So you’ve been to Fido’s Market and found a great food and now you’re set, right? Not necessarily. Diet rotation is an essential part of your dog’s well being, and you should have a variety of great foods for your dog.
A lot of people think we believe in rotating a dog’s food because the dog gets bored. Now that may be true, but that’s not the core of our reasoning. A dog needs a variety of foods (protein sources, fruits, vegetables, etc.) to ensure they are getting all of the nutrients they need. Just as no one food is right for all dogs, no food can meet all of a dog’s needs.
Think about it this way. You sit down for dinner. You have a piece of perfectly grilled chicken, a side of whole grain rice and some green beans. Quite delicious. Quite healthy. But…if that is the only food that you ate every day, day in and day out, think about all of the nutrients you’d be missing by not eating carrots, fish, apples, etc. Same thing for your dog.
Another great benefit of diet rotation is that you help your dog to avoid developing allergies or sensitivities to certain foods. Many allergies and sensitivities actually develop over time due to overexposure to something. It’s no surprise that some of the most common food intolerance in dogs are related to ingredients most commonly found in dog foods – wheat, corn, rice, chicken, beef.
Diet rotation also helps to ensure that you are prepared and ready to make a switch at any time. If you feed your dog the same food all of the time, and then suddenly there’s a shortage on that food, you’ll be left scrambling to figure out what to do. Having several foods in your rotational plan alleviates that panic.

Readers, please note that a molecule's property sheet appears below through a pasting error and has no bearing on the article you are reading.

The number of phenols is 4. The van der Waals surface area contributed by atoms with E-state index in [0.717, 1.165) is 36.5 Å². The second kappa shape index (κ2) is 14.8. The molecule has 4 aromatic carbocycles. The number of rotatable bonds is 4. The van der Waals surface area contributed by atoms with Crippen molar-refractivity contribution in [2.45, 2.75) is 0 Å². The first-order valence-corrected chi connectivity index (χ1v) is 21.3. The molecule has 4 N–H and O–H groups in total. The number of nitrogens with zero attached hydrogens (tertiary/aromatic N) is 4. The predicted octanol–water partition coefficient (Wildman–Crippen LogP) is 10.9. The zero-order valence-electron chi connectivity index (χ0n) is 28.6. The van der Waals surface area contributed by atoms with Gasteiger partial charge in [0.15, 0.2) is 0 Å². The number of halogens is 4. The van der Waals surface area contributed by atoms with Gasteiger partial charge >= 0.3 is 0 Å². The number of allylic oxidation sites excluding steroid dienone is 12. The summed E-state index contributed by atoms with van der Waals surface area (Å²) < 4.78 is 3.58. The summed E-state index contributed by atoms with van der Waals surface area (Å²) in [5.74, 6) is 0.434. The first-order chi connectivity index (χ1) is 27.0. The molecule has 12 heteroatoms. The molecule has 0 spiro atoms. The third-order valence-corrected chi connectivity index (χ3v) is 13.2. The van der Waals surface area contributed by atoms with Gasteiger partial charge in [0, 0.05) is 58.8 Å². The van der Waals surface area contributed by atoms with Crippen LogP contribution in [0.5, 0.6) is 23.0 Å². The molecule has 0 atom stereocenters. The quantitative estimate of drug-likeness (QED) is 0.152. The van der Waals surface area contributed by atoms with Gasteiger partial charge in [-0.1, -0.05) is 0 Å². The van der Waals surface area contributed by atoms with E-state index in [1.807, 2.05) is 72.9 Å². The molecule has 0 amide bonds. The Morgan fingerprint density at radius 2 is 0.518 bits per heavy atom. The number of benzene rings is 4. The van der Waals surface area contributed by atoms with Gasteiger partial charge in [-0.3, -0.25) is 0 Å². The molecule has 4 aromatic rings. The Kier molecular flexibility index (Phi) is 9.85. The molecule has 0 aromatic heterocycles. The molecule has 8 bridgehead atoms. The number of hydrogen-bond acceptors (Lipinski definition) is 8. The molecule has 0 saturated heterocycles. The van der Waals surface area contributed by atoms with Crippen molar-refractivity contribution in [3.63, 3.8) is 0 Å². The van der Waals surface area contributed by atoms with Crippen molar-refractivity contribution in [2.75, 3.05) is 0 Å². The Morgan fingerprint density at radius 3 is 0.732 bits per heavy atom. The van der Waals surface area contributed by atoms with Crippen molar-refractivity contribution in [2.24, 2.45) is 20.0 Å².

Rotating their diet does not necessarily mean switching brands (though you can, and there are benefits to doing so). It does not mean feeding them something different at every meal, or changing it every day or even every week. Some people will rotate foods every time they reach the end a bag, others will do it every 3 months or so. It’s really up to you. The important thing isn’t frequency of change, it’s changing the actual ingredients.
Our suggestion is to have 3-4 core foods that you use in your rotation. You simply rotate them as “A, B, C” or if you have one that you (or your dog) favors, you could rotate them as “A, B, A, C.” We do not recommend that you simply mix them all together and feed them at the same time. This approach does not offer variety to your dog (avoid boredom). It also does not help to alleviate the prolonged exposure to a particular ingredient.
We also suggest that you change your dog’s food gradually. We suggest to start by mixing 25% of the new food in with 75% of the existing food for a couple of days, then switch to a 50/50 mixture for a couple of days, and then to a 75/25 mix for a couple of days. By the end of a week or so, you’ll be at 100% new food. Keep in mind that every dog is different and you know your dog best, so you are the best judge of how long you should take for a transition. If, during the transition, your dog shows signs of stomach upset, stay at the current mixture for a couple of more days before increasing the mixture. Another easy thing to do to assist with the transition is to add a little pumpkin puree (not pumpkin pie filling) or plain yogurt to your dog’s food.
Lastly, there are continual advances to the pet food industry. Products we once thought were the best have been surpassed due to technological advances in processing or due to learning more about the way a dog’s body works. Or perhaps a product has (unfortunately) changed their formulations and is no longer the great product it once was. Diet rotation will help to keep you informed of these changes.
If you’ve already found that “one great food,” that’s fantastic. Now let’s work on the next great food. Stop by and pick up some samples to try out. We’d love to help you ensure your pet is at his (or her) healthiest!